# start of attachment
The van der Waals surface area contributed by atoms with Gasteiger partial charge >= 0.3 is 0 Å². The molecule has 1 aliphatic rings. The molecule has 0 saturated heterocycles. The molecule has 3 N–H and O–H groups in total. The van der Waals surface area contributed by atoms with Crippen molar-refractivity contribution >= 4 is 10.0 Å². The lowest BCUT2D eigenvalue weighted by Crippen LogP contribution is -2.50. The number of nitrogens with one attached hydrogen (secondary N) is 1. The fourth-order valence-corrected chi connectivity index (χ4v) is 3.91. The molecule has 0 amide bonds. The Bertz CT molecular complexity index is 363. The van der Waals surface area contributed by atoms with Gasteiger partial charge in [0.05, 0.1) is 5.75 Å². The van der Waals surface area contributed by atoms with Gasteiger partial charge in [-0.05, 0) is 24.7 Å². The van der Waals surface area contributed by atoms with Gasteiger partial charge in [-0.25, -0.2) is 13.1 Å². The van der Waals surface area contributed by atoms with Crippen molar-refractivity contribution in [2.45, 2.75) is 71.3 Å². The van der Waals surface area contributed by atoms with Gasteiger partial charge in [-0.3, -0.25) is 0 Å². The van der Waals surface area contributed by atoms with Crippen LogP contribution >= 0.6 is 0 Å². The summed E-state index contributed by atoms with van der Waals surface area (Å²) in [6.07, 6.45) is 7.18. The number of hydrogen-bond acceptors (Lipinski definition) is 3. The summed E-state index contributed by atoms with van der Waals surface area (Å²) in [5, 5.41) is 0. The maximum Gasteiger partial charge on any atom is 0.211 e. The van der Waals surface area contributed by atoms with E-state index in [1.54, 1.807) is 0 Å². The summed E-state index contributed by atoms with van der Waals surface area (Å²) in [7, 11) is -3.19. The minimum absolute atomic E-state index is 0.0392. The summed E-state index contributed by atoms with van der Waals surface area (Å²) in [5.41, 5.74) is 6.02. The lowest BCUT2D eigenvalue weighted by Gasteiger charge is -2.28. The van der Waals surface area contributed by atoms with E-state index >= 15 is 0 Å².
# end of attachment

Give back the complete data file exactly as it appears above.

The van der Waals surface area contributed by atoms with Gasteiger partial charge >= 0.3 is 0 Å². The molecule has 1 aliphatic rings. The molecule has 0 saturated heterocycles. The molecule has 3 N–H and O–H groups in total. The van der Waals surface area contributed by atoms with Crippen molar-refractivity contribution >= 4 is 10.0 Å². The lowest BCUT2D eigenvalue weighted by Crippen LogP contribution is -2.50. The number of nitrogens with one attached hydrogen (secondary N) is 1. The fourth-order valence-corrected chi connectivity index (χ4v) is 3.91. The molecule has 0 amide bonds. The Bertz CT molecular complexity index is 363. The van der Waals surface area contributed by atoms with Gasteiger partial charge in [0.05, 0.1) is 5.75 Å². The van der Waals surface area contributed by atoms with Gasteiger partial charge in [-0.05, 0) is 24.7 Å². The van der Waals surface area contributed by atoms with Gasteiger partial charge in [-0.25, -0.2) is 13.1 Å². The van der Waals surface area contributed by atoms with Crippen molar-refractivity contribution in [2.45, 2.75) is 71.3 Å². The van der Waals surface area contributed by atoms with Gasteiger partial charge in [-0.3, -0.25) is 0 Å². The van der Waals surface area contributed by atoms with Crippen LogP contribution >= 0.6 is 0 Å². The summed E-state index contributed by atoms with van der Waals surface area (Å²) in [6.07, 6.45) is 7.18. The number of hydrogen-bond acceptors (Lipinski definition) is 3. The summed E-state index contributed by atoms with van der Waals surface area (Å²) in [5, 5.41) is 0. The maximum Gasteiger partial charge on any atom is 0.211 e. The van der Waals surface area contributed by atoms with E-state index in [1.54, 1.807) is 0 Å². The summed E-state index contributed by atoms with van der Waals surface area (Å²) in [7, 11) is -3.19. The minimum absolute atomic E-state index is 0.0392. The summed E-state index contributed by atoms with van der Waals surface area (Å²) in [5.41, 5.74) is 6.02. The lowest BCUT2D eigenvalue weighted by Gasteiger charge is -2.28. The van der Waals surface area contributed by atoms with E-state index >= 15 is 0 Å².